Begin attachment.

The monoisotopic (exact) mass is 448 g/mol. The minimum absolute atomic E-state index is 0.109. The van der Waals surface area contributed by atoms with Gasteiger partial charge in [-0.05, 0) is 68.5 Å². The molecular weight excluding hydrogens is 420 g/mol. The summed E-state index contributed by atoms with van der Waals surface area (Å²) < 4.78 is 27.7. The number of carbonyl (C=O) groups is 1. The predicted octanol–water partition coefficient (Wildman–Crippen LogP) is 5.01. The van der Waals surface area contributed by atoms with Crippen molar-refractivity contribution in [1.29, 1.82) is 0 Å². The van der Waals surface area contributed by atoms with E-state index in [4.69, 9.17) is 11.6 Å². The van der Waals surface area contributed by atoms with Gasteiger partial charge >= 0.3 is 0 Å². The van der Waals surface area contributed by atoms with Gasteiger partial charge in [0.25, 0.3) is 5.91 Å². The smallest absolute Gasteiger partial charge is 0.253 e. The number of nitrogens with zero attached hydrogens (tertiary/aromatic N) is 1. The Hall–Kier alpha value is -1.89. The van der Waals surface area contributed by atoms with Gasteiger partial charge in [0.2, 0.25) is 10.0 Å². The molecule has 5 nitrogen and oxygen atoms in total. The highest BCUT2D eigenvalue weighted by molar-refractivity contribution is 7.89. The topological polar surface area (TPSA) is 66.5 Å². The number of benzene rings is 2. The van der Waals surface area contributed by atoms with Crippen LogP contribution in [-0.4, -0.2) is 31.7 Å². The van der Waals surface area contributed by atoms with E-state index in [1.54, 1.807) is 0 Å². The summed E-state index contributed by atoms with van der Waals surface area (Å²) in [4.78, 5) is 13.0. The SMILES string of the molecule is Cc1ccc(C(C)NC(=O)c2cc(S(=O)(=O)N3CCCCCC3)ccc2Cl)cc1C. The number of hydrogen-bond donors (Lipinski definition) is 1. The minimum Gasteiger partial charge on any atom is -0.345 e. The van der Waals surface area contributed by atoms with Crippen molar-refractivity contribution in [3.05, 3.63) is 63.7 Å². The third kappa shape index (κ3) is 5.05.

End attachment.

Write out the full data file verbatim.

The monoisotopic (exact) mass is 448 g/mol. The minimum absolute atomic E-state index is 0.109. The van der Waals surface area contributed by atoms with Gasteiger partial charge in [-0.05, 0) is 68.5 Å². The molecular weight excluding hydrogens is 420 g/mol. The summed E-state index contributed by atoms with van der Waals surface area (Å²) < 4.78 is 27.7. The number of carbonyl (C=O) groups is 1. The predicted octanol–water partition coefficient (Wildman–Crippen LogP) is 5.01. The van der Waals surface area contributed by atoms with Crippen molar-refractivity contribution in [1.29, 1.82) is 0 Å². The van der Waals surface area contributed by atoms with E-state index in [4.69, 9.17) is 11.6 Å². The van der Waals surface area contributed by atoms with Gasteiger partial charge >= 0.3 is 0 Å². The van der Waals surface area contributed by atoms with Gasteiger partial charge in [0.25, 0.3) is 5.91 Å². The smallest absolute Gasteiger partial charge is 0.253 e. The number of nitrogens with zero attached hydrogens (tertiary/aromatic N) is 1. The Hall–Kier alpha value is -1.89. The van der Waals surface area contributed by atoms with Gasteiger partial charge in [0.2, 0.25) is 10.0 Å². The molecule has 5 nitrogen and oxygen atoms in total. The highest BCUT2D eigenvalue weighted by molar-refractivity contribution is 7.89. The topological polar surface area (TPSA) is 66.5 Å². The number of benzene rings is 2. The van der Waals surface area contributed by atoms with Crippen LogP contribution in [-0.4, -0.2) is 31.7 Å². The van der Waals surface area contributed by atoms with E-state index in [1.54, 1.807) is 0 Å². The summed E-state index contributed by atoms with van der Waals surface area (Å²) in [4.78, 5) is 13.0. The SMILES string of the molecule is Cc1ccc(C(C)NC(=O)c2cc(S(=O)(=O)N3CCCCCC3)ccc2Cl)cc1C. The number of hydrogen-bond donors (Lipinski definition) is 1. The minimum Gasteiger partial charge on any atom is -0.345 e. The van der Waals surface area contributed by atoms with Crippen molar-refractivity contribution in [3.05, 3.63) is 63.7 Å². The third kappa shape index (κ3) is 5.05.